As your APAGS Diversity Focus Member-at-Large, I will apply my efforts to the areas of:
OUTREACH, to increase representation of and participation from diverse groups of graduate students in APAGS
DIALOGUE, to discuss and partner with existing diversity-focused efforts within APAGS, and more broadly in APA, thus increasing the strength of our own efforts
PROGRAMMING, informed by Outreach and Dialogue initiatives, in order to meet the needs of diverse graduate students
I'm not sure whether others have experienced this, but the functioning of governing bodies is often somewhat confusing to me. I have slowly become familiar with APAGS and APA over the years, but sometimes it feels like I'm still learning about new projects and programs that I wish I had known about earlier on in my graduate school career. When I saw this video on internship interview tips, I thought that it would be great to have a similar interactive infographic about the workings of APAGS for first year students (or any students who remain confused or need reminding, like myself!) to receive upon entering their graduate programs. As your APAGS Diversity Focus Member-at-Large, I will work to create a captivating video on the structure of APAGS to be made available to graduate students in order to clarify the functioning of APAGS within APA, promote the benefits of becoming an APAGS member, and highlight the opportunities that APAGS makes available to graduate students. This would be a key way to increase our outreach and include students of all backgrounds in the continued development and improvement of our profession.
As your Diversity Focus Member-at-Large, I plan to increase intradisciplinary dialogue across initiatives and interest groups within APAGS and APA. More specifically, I would like to align my workings in APAGS with those of the Board for the Advancement of Psychology in the Public Interest (BAPPI) as diversity and social justice issues share many common goals.
On the current APAGS website, under 'What is APAGS Doing for You?', there is important information on Graduate Student Funding, the Internship Crisis, and LGBT Students. As your Diversity Focus Member-at-Large, I will work to include additional information on other issues of diversity -- ethnic and racial minorities, immigrant graduate students, international graduate students, and graduate students with disabilities -- and how I am working to increase programming for these and other groups. In this way, you will know what our team is working on and can alert us to blind spots in our programming endeavors.
As a biracial child attending a predominantly white parochial school, I first understood diversity through my early experiences. Requests by my peers to touch my hair and often being asked 'what are you?' or whether I had been adopted reminded me of the differences between my classmates and myself. Growing up on two different sides of town, I experienced distinctive customs, styles of communication, and cultures. I enjoyed having 'both', yet questioned the disparities that existed between neighborhoods for no apparent reason except that one was black and one was white. Although my mother was the granddaughter of Irish immigrants, the struggle of working class white people did not seem quite as punishing as the realities black people faced. At school, I felt alone in my consciousness of the experiences of black people -- as if i were a perpetual outsider in some fundamental ways. During high school, I became part of a unique group of friends. Nicknamed the 'United Nations', we were mixed-race or first generation children of immigrants. The variety of our experiences and the different languages we spoke inspired me to know the world beyond my two neighborhoods.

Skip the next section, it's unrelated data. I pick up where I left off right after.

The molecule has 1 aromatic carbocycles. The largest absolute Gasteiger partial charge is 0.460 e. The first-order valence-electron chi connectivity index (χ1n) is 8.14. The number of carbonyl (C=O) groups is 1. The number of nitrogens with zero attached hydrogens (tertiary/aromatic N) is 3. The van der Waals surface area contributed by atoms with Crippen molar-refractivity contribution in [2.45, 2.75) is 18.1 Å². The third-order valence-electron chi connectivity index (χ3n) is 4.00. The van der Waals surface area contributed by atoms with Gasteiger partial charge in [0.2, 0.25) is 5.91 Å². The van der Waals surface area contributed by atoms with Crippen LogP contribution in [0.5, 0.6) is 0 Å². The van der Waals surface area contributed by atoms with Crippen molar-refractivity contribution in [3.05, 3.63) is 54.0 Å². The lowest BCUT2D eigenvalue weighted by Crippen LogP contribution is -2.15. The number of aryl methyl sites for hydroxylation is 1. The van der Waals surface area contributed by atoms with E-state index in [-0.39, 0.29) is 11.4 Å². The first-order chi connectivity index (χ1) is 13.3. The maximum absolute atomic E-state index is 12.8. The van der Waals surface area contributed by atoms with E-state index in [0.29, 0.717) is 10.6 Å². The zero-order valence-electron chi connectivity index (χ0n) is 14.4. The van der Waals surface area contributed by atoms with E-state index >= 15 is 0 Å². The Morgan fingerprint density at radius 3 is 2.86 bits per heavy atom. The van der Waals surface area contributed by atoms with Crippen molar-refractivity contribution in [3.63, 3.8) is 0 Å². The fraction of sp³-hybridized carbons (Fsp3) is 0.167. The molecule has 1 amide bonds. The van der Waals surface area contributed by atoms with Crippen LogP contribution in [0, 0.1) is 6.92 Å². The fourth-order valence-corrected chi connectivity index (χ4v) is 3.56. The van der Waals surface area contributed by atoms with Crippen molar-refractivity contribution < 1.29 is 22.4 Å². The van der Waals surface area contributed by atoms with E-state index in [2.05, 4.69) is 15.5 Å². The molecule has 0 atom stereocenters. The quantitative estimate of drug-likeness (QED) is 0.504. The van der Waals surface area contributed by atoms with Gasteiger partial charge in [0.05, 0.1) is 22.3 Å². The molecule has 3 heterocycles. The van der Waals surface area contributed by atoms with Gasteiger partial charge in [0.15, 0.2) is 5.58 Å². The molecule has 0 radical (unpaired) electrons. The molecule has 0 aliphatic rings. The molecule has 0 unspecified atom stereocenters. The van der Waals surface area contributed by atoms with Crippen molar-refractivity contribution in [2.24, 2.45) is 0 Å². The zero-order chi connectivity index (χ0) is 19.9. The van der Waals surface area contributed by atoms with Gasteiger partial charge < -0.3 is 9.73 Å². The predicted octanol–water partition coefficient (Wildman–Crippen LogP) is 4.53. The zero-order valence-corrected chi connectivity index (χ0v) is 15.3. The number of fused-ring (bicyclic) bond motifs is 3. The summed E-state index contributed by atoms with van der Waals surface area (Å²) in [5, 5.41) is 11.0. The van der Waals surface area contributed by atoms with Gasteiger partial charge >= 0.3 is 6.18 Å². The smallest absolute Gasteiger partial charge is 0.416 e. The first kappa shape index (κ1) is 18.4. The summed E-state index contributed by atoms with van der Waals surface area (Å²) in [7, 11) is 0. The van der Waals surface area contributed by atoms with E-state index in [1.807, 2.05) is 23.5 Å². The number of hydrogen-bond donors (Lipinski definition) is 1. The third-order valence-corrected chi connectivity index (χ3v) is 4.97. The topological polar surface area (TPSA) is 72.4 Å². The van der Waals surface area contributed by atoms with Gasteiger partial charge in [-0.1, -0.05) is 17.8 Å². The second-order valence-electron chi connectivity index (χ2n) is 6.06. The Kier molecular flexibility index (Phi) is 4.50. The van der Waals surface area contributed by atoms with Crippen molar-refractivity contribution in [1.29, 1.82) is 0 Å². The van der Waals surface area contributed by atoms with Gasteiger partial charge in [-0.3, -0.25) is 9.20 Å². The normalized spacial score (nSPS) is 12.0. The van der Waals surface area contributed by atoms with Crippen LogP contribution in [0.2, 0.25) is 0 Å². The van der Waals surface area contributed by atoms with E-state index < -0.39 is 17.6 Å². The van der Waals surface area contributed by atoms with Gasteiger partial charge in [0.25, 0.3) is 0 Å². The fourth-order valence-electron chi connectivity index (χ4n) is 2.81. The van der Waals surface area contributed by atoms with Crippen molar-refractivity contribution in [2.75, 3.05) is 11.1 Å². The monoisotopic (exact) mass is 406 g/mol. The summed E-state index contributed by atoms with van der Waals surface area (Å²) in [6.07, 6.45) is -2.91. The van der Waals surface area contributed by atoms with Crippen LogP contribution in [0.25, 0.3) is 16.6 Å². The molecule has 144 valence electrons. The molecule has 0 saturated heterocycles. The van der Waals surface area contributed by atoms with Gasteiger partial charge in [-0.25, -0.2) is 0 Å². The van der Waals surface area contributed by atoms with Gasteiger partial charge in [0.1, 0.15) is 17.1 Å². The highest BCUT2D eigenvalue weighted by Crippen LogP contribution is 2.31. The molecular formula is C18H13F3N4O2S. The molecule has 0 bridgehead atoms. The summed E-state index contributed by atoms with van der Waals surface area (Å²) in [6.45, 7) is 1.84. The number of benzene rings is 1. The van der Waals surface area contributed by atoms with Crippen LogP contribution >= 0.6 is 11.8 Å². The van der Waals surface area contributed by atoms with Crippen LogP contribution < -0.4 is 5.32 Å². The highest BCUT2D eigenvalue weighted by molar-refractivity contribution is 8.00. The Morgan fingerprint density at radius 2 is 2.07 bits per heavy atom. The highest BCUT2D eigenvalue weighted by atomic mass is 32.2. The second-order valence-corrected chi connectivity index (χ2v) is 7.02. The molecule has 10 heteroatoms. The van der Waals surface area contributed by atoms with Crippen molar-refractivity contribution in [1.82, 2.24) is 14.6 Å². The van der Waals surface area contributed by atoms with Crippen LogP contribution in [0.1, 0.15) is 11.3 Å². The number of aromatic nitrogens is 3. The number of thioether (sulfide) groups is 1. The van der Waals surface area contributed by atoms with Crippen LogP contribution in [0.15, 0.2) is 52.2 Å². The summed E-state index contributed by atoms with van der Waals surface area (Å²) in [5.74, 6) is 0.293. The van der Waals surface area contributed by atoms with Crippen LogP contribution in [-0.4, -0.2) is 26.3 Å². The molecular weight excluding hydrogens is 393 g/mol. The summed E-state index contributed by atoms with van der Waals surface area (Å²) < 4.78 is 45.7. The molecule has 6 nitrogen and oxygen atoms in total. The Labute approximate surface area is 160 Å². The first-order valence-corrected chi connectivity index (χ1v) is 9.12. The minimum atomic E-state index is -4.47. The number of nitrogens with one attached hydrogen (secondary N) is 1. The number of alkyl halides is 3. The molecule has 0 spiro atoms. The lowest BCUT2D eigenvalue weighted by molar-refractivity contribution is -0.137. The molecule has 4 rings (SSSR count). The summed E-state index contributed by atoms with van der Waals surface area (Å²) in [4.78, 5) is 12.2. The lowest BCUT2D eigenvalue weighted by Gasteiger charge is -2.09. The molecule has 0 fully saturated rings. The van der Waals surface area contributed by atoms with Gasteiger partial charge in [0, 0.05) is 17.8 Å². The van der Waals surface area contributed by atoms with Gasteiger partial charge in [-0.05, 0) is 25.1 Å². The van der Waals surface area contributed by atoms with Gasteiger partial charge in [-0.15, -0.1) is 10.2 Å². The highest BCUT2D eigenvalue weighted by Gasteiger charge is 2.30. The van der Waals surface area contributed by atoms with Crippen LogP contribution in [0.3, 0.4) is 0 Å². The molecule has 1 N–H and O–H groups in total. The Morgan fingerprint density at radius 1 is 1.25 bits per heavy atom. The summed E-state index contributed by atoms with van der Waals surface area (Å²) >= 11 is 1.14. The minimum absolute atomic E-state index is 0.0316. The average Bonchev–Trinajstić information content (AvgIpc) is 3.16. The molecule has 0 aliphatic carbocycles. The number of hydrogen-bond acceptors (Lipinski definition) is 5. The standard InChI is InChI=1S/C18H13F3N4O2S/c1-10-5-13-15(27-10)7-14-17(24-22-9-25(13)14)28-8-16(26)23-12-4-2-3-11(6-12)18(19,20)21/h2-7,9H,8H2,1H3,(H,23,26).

The disparities I experienced between white and black communities in Northern California were nothing compared to the poverty and prejudice I encountered during a college study abroad in Brazil. The sense of injustice I felt toward a system that permitted my host family’s unfair treatment of their domestic worker, Rosie, amplified the inequalities I took issue with in my home community. I was frustrated and saddened by the limited options available to her and felt a strong desire to help. With Rosie's permission, I created a documentary film about her life and presented it for my Senior Project in fulfillment of my Bachelor's Degree in UCLA's Department of World Arts and Cultures. An excerpt from the documentary can be read here. This experience influenced my career decisions toward an intersection of these issues – clinical psychology and social justice.
My desire for social justice and wish to aid individuals in achieving emotional well-being has affected my choice of clinical training experiences – from facilitating arts-based projects with female survivors of human trafficking as an undergraduate to treating migrant farm workers on a mobile health unit as a doctoral student. While I did not work with underserved populations during practicum training in Argentina, I learned about the practice of psychotherapy in a developing nation. Working with individuals with an entirely different cultural worldview broadened my clinical perspectives, from case conceptualization to clinical interactions.
My experiences have served me to begin translating knowledge gained in the 'field' to larger governing initiatives. As I look to apply what I've learned toward the goal of effecting more systemic level change, I aim to be a strong voice for the needs of diverse students in APA's governing bodies.